I find myself in the same position as I. B. Horst in 1962. Helmut Isaak outlines a good case that the Blasphemy of Jan van Leiden was a genuine work of Menno Simons. Willem de Bakker, however, without intending it, leads me to consider more sympathetically the contention of Christiaan Sepp that the work was a forgery. Least plausible is de Bakker's contention that the work was really aimed not at Jan van Leiden but at David Joris.

De Bakker's demonstration of Menno's reliance on the theological writings of Bernhard Rothmann, something emphatically rejected by Isaak, is convincing. De Bakker insists upon Rothmann's formative influence upon Menno, above all through his Confession of Both Sacraments of 1533, an early theological work that also had a formative influence upon Pilgram Marpeck's Admonition of 1542. However, de Bakker overreaches himself in picturing Rothmann as the author of a Mennonite consensus of a sort that would be recognizable to Mennonites in the twenty-first century. Menno was not only a Rothmannite--at least in a modified sense, since Rothmann was all over the place theologically, as a consequence of his responding to quickly changing threats in the sixteen-month siege of Minister--he also was a Melchiorite, unlike Pilgram Marpeck, a point that Isaak underscores more emphatically than de Bakker. Pastors in the Netherlands in the 1520-1540 period found themselves changing their understanding of the Lord's Supper, of baptism, and of Christology. The fact underscored by de Bakker that Menno Simons and David Joris changed their sacramental doctrines before they changed their Christologies does not mean that they had sincere beliefs about the Lord's Supper and believer's baptism but merely pandered to their following in accepting Melchior Hoffman's heterodox Christology. As Isaak states with particular clarity, Menno was also a Melchiorite in his recognition of Christian government. The Seven Articles of Schleitheim arrived in the Netherlands, in connection with the publication of Michael Sattler's martyrology, at the time of Menno's death. But there was no nonresistant consensus Mennoniticus, uniting the theologies of Menno Simons and Pilgram Marpeck, based on the 1533 pre-Melchiorite theology of Bernhard Rothmann, as de Bakker seems to imagine. Here de Bakker exaggerates the implications of statements about Rothmann's influence on Menno by H. W. Meihuizen.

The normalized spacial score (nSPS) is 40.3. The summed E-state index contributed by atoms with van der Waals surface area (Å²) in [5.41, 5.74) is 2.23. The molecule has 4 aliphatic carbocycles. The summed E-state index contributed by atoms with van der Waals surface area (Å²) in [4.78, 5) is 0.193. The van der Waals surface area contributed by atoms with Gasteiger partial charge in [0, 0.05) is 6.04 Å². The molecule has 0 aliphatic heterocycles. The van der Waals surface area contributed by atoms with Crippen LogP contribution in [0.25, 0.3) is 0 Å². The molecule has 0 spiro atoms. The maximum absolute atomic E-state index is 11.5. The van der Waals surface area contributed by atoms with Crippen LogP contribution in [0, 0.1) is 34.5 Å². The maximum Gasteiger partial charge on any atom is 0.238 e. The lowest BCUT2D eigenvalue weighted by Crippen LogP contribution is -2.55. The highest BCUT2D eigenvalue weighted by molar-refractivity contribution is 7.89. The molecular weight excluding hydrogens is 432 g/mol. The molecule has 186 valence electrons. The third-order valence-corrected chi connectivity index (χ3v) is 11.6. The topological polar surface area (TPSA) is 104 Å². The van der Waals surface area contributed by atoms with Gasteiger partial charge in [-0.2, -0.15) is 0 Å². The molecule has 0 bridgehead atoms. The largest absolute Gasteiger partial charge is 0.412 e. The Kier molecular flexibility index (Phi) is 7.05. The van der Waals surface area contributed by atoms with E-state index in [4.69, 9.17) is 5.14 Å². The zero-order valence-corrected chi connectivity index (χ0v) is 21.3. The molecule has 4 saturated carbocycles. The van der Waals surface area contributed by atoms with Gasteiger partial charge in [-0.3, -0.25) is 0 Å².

Nevertheless, following the whole previous scholarship, and elaborating upon it, de Bakker makes a convincing argument that the Blasphemy of Jan van Leiden relied textually on Rothmann's Consoling Message of Vengeance of December 1534 (according to de Bakker, in a doctored reprint by David Joris). He also produces a closely reasoned case for the existence of a print version of Blasphemy from before 1560 (he speculates about a first printing in 1539-1540), thus antedating the 1627 printing, which was thought to be the earliest publication of the work.

Because of these Rothmann references, I think Isaak's dating of Blasphemy to the first proclamation of Jan van Leiden's kingship in August or September 1534 is too early. His demonstration that the scriptural references from Blasphemy appear in Menno's later writings does suggest the authenticity of the work. However, if we accept de Bakker's arguments for a printing of Blasphemy as early as 1539 or 1540 and an earlier, Jorist second edition of the Consoling Message of Vengeance, J. G. de Hoop Scheffer's argument against the possibility of a forgery becomes much less compelling.